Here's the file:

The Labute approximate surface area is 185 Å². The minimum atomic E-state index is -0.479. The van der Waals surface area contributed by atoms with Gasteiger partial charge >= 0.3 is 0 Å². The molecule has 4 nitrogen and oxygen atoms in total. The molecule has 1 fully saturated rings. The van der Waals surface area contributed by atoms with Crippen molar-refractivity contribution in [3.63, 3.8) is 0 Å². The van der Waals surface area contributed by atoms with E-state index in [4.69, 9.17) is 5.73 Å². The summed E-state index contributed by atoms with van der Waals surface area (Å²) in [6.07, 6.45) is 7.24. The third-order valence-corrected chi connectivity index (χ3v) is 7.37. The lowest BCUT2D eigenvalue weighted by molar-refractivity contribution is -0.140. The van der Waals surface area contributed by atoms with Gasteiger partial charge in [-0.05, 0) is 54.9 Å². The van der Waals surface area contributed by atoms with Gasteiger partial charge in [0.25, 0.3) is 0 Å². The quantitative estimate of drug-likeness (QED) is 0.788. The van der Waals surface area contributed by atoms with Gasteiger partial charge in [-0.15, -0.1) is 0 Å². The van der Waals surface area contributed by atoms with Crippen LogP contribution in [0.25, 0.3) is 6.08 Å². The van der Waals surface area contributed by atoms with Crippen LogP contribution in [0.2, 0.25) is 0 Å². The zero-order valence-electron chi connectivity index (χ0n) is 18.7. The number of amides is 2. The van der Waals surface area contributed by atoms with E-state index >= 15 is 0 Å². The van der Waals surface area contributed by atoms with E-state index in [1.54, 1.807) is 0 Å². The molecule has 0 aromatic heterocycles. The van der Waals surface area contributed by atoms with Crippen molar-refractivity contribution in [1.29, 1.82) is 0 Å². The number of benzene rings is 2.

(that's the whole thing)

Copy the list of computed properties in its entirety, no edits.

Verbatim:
The Labute approximate surface area is 185 Å². The minimum atomic E-state index is -0.479. The van der Waals surface area contributed by atoms with Gasteiger partial charge >= 0.3 is 0 Å². The molecule has 4 nitrogen and oxygen atoms in total. The molecule has 1 fully saturated rings. The van der Waals surface area contributed by atoms with Crippen molar-refractivity contribution in [3.63, 3.8) is 0 Å². The van der Waals surface area contributed by atoms with E-state index in [4.69, 9.17) is 5.73 Å². The summed E-state index contributed by atoms with van der Waals surface area (Å²) in [6.07, 6.45) is 7.24. The third-order valence-corrected chi connectivity index (χ3v) is 7.37. The lowest BCUT2D eigenvalue weighted by molar-refractivity contribution is -0.140. The van der Waals surface area contributed by atoms with Gasteiger partial charge in [-0.05, 0) is 54.9 Å². The van der Waals surface area contributed by atoms with Gasteiger partial charge in [0.25, 0.3) is 0 Å². The quantitative estimate of drug-likeness (QED) is 0.788. The van der Waals surface area contributed by atoms with Gasteiger partial charge in [-0.15, -0.1) is 0 Å². The van der Waals surface area contributed by atoms with Crippen LogP contribution in [0.25, 0.3) is 6.08 Å². The van der Waals surface area contributed by atoms with Crippen LogP contribution in [0.2, 0.25) is 0 Å². The zero-order valence-electron chi connectivity index (χ0n) is 18.7. The number of amides is 2. The van der Waals surface area contributed by atoms with E-state index >= 15 is 0 Å². The van der Waals surface area contributed by atoms with E-state index in [1.54, 1.807) is 0 Å². The molecule has 0 aromatic heterocycles. The van der Waals surface area contributed by atoms with Crippen molar-refractivity contribution in [1.29, 1.82) is 0 Å². The number of benzene rings is 2.